Gambia is coming under more pressure to halt all executions, as fears rise the government could kill dozens of prisoners in coming weeks.
Rights group Amnesty International says Gambian President Yahya Jammeh must retract a threat to execute all death row inmates in his country, and instead place an immediate moratorium on further executions.
Late Tuesday, the U.S. State Department also called for an immediate halt and said it is "greatly concerned" by Gambia's execution of nine prisoners that were announced Monday.
Gambia said the nine death row inmates, including one woman and two Senegalese nationals, had been executed by firing squad. There are conflicting reports about when the executions took place.
Senegalese Prime Minister Abdoul Mbaye summoned the Gambian ambassador Wednesday, and according to a statement, expressed "strong disapproval" of the secrecy around the executions.
He said the rights of other Senegalese detained in Gambia must be "scrupulously respected."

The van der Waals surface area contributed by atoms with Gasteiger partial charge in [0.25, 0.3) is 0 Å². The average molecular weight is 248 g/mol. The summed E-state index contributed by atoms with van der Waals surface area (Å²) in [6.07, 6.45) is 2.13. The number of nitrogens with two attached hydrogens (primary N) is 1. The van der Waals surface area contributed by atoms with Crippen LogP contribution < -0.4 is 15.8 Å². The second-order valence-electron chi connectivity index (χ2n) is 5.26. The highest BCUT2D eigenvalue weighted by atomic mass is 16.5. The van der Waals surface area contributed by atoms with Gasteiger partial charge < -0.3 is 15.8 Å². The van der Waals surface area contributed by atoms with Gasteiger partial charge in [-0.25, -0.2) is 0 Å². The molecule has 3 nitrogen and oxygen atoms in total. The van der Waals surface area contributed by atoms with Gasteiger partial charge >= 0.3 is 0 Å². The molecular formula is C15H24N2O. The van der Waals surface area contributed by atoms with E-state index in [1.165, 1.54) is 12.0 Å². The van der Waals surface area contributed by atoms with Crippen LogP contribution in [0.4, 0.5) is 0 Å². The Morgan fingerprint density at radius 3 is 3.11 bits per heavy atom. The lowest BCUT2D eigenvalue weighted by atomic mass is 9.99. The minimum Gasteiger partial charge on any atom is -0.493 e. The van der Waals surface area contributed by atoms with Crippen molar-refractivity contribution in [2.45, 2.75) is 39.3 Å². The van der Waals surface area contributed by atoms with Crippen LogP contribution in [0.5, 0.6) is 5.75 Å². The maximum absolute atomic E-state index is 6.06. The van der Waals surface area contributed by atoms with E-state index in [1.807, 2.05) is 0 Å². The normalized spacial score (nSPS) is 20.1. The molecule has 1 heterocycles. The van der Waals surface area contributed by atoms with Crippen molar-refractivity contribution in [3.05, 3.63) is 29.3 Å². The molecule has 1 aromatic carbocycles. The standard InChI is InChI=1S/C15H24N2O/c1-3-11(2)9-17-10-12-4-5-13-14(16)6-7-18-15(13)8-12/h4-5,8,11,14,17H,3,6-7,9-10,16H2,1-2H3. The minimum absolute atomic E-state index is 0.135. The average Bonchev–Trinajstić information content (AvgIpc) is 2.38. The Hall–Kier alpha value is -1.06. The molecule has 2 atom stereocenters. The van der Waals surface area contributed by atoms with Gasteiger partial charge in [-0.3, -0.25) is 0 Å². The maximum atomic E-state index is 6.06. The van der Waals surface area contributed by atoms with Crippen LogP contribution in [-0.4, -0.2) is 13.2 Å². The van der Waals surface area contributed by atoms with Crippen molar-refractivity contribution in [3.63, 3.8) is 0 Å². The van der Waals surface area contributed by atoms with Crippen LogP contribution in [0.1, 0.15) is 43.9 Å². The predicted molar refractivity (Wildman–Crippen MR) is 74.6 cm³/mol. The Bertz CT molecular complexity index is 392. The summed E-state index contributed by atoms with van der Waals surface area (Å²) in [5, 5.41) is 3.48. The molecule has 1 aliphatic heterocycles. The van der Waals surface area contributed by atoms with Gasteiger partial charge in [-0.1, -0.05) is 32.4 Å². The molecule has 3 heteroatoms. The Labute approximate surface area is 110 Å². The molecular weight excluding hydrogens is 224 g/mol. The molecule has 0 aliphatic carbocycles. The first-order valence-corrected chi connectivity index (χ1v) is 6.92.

Rights groups plan to hold a protest outside the Gambian High Commission in Senegal's capital, Dakar, on Thursday.
Gambian President Jammeh said recently that all death sentences in the country will be carried out by mid-September. Another 39 prisoners are believed to be on Gambia's death row.
The U.S. is calling for a review of all of Gambia's capital punishment cases to ensure they are in accordance with Gambia's domestic laws and international human rights treaties.
The United Nations, African Union, European Union, and former colonial power Britain also have called on Jammeh to reconsider or renounce his plans.